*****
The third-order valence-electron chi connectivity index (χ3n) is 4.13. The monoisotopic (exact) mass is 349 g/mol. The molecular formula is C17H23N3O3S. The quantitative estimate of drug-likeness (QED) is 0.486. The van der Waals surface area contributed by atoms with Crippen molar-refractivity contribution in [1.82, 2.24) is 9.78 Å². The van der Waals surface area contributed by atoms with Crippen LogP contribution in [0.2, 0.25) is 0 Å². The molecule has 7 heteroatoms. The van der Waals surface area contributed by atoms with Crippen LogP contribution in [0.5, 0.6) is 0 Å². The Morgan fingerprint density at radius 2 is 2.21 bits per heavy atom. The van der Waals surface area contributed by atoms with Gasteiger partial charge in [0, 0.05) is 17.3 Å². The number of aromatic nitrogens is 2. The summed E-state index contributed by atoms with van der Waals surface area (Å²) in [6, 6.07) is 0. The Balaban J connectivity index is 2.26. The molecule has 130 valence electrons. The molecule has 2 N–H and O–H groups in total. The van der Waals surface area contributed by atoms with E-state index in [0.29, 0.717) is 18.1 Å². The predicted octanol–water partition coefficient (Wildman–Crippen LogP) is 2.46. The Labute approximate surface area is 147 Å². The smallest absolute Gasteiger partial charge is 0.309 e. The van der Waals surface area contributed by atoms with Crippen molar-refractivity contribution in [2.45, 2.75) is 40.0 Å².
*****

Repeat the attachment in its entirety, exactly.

The third-order valence-electron chi connectivity index (χ3n) is 4.13. The monoisotopic (exact) mass is 349 g/mol. The molecular formula is C17H23N3O3S. The quantitative estimate of drug-likeness (QED) is 0.486. The van der Waals surface area contributed by atoms with Crippen molar-refractivity contribution in [1.82, 2.24) is 9.78 Å². The van der Waals surface area contributed by atoms with Crippen LogP contribution in [0.2, 0.25) is 0 Å². The molecule has 7 heteroatoms. The van der Waals surface area contributed by atoms with Crippen LogP contribution in [0.5, 0.6) is 0 Å². The Morgan fingerprint density at radius 2 is 2.21 bits per heavy atom. The van der Waals surface area contributed by atoms with Gasteiger partial charge in [0, 0.05) is 17.3 Å². The number of aromatic nitrogens is 2. The summed E-state index contributed by atoms with van der Waals surface area (Å²) in [6, 6.07) is 0. The Balaban J connectivity index is 2.26. The molecule has 130 valence electrons. The molecule has 2 N–H and O–H groups in total. The van der Waals surface area contributed by atoms with E-state index in [0.29, 0.717) is 18.1 Å². The predicted octanol–water partition coefficient (Wildman–Crippen LogP) is 2.46. The Labute approximate surface area is 147 Å². The smallest absolute Gasteiger partial charge is 0.309 e. The van der Waals surface area contributed by atoms with Crippen molar-refractivity contribution in [2.45, 2.75) is 40.0 Å².